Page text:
Pakistan is conducting a nationwide vaccination drive to vaccinate all children against polio; health minister urges parents to ensure complete vaccination.
Islamabad, September 27, 2023 – Wild poliovirus type 1 (WPV1) has been found in five sewage samples collected from Karachi and Peshawar.
The Pakistan Polio Laboratory at the National Institute of Health has notified that two environmental samples collected from Karachi East on September 12, one sample collected from Peshawar on September 12, one collected from Karachi Central on September 7 and from Karachi South on September 13 have tested positive for WPV1.
Virus found in four of these samples is genetically linked to the YB3A poliovirus cluster circulating in Nangarhar, Afghanistan, while genetic sequencing from the Peshawar sample is in progress.
Federal Minister for Health Dr Nadeem Jan has termed the persistent detection of wild poliovirus in the environment a major cause of concern. “Polio has no cure and children under five years of age are at most risk from its devastating effects,” he said, adding that a nationwide campaign will begin in October to vaccinate children in all 159 districts of the country.
He added that Pakistan and Afghanistan are working in close coordination to strengthen vaccination at border crossings and to vaccinate all mobile populations.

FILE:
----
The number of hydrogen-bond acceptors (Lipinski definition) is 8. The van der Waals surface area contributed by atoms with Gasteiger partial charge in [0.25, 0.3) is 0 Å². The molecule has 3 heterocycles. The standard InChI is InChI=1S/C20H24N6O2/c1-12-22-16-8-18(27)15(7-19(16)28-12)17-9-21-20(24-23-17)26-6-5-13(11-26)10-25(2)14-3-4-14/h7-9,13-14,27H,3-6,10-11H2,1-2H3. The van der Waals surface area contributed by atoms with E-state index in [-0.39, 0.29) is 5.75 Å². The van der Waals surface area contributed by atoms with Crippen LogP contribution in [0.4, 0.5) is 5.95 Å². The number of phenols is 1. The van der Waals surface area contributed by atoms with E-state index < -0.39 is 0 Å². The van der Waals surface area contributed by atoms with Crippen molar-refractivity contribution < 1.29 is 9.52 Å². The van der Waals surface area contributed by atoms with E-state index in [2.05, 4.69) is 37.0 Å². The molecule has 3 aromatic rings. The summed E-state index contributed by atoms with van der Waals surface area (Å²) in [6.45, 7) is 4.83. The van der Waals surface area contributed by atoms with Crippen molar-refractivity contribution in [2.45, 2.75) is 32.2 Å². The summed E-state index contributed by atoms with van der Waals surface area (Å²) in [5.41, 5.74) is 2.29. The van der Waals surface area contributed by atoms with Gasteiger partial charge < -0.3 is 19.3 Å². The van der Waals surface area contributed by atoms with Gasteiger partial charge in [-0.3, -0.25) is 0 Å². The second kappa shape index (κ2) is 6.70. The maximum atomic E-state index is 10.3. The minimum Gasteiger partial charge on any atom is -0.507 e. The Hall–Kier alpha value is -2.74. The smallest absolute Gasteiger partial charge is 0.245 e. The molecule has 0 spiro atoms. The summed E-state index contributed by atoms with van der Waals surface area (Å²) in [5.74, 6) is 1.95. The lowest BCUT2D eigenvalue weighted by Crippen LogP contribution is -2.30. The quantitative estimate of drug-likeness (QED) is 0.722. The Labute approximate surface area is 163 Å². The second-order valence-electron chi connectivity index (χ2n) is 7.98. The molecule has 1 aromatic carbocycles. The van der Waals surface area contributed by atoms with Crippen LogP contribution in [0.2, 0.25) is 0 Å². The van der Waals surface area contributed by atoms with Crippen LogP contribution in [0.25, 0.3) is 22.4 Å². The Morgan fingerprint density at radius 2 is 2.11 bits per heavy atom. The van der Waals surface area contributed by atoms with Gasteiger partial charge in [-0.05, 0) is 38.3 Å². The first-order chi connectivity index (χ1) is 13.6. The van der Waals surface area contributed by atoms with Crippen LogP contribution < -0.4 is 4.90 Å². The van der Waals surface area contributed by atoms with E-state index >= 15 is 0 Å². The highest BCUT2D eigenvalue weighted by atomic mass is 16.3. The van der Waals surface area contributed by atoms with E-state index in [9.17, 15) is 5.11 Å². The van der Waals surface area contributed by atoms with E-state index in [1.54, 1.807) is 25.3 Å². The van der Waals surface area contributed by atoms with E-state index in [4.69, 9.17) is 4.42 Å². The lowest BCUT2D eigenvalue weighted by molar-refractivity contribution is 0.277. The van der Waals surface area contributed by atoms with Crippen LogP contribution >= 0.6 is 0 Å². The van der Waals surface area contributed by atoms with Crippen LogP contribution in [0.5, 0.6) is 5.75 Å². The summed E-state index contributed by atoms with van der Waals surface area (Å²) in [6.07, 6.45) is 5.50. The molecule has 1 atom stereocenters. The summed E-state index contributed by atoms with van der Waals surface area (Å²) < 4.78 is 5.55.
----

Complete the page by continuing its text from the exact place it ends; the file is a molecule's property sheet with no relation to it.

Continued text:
Federal Secretary for Health Iftikhar Shallwani said: “The proactive detection of polio remains amongst our top health priorities. Successful campaigns have protected children from polio, and we will only increase our efforts until we eradicate this infectious virus.”
Children under five in all districts of Karachi and Peshawar were vaccinated in a campaign from August 7 to 13 and will be vaccinated again in the national polio drive beginning on October 2.
Pakistan has so far reported two polio cases and 32 positive samples this year.
Note for the Editor:
Polio is a highly infectious disease caused by poliovirus mainly affecting children under the age of five years. It invades the nervous system and can cause paralysis or even death. While there is no cure for polio, vaccination is the most effective way to protect children from this crippling disease. Each time a child under the age of five is vaccinated, their protection against the virus is increased. Repeated immunisations have protected millions of children from polio, allowing almost all countries in the world to become polio-free, besides the two endemic countries of Pakistan and Afghanistan.
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